While eyes have been on China for signs that COVID-19 might result in drug shortages, India has come up with a surprise of its own. The country, which accounts for about 40% of U.S. generic drugs, has halted exports of more than two dozen APIs and drugs.
India’s Directorate General of Foreign Trade today announced (PDF) it was restricting 26 APIs and formulations until further notice. They range from paracetamol––the ingredient in Tylenol––to antivirals like acyclovir for treating shingles and antibiotic neomycin.
The government gave no further explanation, but Dinesh Dua, chairman of the Pharmaceuticals Export Promotion Council of India, told Reuters, “Irrespective of the ban, some of these molecules may face shortages for the next couple of months.” If interruptions from the virus get worse, he said, some shortages may become “acute.”
The FDA Friday reported it has been alerted to one shortage by a drugmaker due to the outbreak without identifying the drug or the drugmaker but said alternatives to the drug were available.
It says it is in contact with more than 180 producers and is closely monitoring 20 products with APIs or formulations sourced solely from China. It has said it will look for alternative supplies if shortages occur.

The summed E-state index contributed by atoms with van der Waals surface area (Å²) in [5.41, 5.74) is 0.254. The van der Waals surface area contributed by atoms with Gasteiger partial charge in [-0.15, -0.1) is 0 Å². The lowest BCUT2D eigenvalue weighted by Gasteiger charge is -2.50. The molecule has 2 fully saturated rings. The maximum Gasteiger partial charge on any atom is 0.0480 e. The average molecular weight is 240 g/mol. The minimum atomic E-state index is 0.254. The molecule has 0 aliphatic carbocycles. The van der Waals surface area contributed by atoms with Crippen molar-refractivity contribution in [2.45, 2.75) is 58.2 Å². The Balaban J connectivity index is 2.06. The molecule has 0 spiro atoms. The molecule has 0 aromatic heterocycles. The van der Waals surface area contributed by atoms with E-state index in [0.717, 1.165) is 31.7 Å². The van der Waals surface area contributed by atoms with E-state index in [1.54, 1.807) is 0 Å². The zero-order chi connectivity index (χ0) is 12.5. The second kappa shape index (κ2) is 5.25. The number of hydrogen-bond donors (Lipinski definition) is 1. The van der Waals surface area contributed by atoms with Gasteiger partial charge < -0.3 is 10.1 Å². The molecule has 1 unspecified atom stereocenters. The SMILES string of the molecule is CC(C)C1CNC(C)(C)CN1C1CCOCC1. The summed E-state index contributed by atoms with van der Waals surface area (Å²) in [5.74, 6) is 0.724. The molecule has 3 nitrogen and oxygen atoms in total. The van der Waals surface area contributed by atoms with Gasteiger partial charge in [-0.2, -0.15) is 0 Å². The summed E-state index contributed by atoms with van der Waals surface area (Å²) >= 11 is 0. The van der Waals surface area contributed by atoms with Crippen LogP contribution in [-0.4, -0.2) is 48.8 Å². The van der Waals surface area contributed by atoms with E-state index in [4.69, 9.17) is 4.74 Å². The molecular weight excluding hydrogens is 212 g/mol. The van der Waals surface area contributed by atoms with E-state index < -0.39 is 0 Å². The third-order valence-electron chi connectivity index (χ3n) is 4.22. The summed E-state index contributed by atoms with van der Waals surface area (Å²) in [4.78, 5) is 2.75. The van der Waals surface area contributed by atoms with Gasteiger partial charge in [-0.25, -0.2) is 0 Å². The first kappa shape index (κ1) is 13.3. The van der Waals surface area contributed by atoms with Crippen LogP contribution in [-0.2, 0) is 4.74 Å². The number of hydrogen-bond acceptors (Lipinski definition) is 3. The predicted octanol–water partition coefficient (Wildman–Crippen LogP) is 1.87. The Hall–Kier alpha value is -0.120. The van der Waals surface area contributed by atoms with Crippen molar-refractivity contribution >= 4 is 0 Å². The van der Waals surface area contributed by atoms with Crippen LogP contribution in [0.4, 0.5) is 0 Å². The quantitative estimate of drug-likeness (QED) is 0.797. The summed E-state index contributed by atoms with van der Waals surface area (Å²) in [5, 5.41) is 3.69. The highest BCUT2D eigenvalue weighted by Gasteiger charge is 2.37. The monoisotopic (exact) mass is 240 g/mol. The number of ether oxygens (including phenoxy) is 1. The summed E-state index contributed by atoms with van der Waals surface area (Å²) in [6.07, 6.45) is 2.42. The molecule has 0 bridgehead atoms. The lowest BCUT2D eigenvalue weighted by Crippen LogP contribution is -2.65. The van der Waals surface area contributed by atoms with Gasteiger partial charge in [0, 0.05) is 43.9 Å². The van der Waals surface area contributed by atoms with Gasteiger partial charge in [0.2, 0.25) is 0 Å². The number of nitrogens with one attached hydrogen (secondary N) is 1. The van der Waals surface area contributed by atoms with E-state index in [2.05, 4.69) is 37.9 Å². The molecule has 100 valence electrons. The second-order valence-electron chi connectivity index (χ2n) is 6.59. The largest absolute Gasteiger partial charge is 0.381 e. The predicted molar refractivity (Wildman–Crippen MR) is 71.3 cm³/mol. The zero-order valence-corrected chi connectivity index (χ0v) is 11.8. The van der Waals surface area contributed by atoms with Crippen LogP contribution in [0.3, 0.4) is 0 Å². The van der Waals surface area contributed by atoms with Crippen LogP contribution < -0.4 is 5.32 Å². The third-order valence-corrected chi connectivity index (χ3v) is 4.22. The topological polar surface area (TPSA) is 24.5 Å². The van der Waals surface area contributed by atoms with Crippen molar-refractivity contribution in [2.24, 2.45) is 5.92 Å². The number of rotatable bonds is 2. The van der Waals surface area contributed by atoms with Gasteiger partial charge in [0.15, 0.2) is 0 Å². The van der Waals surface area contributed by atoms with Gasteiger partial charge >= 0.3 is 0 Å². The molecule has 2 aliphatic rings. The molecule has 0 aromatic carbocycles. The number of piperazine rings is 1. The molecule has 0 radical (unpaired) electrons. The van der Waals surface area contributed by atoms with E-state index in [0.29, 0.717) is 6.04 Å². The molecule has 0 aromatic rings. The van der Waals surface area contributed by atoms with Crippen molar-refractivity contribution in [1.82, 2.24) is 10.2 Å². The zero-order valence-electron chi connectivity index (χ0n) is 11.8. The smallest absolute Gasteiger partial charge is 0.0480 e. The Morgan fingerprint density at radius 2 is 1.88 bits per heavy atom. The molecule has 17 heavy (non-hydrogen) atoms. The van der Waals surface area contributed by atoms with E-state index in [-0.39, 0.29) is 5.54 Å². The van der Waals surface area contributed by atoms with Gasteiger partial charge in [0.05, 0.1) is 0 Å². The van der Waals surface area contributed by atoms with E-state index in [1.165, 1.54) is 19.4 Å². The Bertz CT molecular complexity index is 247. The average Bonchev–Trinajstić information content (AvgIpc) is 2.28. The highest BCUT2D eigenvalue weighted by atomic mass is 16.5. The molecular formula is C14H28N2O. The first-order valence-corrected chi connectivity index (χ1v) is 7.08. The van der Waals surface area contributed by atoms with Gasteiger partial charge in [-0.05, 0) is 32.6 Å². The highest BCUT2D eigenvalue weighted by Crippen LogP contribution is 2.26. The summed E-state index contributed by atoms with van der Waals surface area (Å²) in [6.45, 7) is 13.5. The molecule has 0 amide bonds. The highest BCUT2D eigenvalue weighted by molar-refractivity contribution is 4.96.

The agency pointed out there are no vaccines, gene therapies or blood derivatives licensed by the FDA that are manufactured in China.
But India is another matter. India gets nearly 70% of its ingredients and drugs from China and then manufactures many of them for export to the rest of the world. A serious interruption in its supply lines could track directly to the U.S., creating shortages or forcing up prices.
Bernstein analyst Ronny Gal in a note last week said his team was told prices of “key starting materials” are already up 10% to 50% depending on who is asked, and generics producers are beginning to look to their clients to absorb those increases.
The only drugmaker to publicly address prices is Novartis’ generics unit Sandoz, which pledged to hold the line on prices of essential medicines while the situation plays out.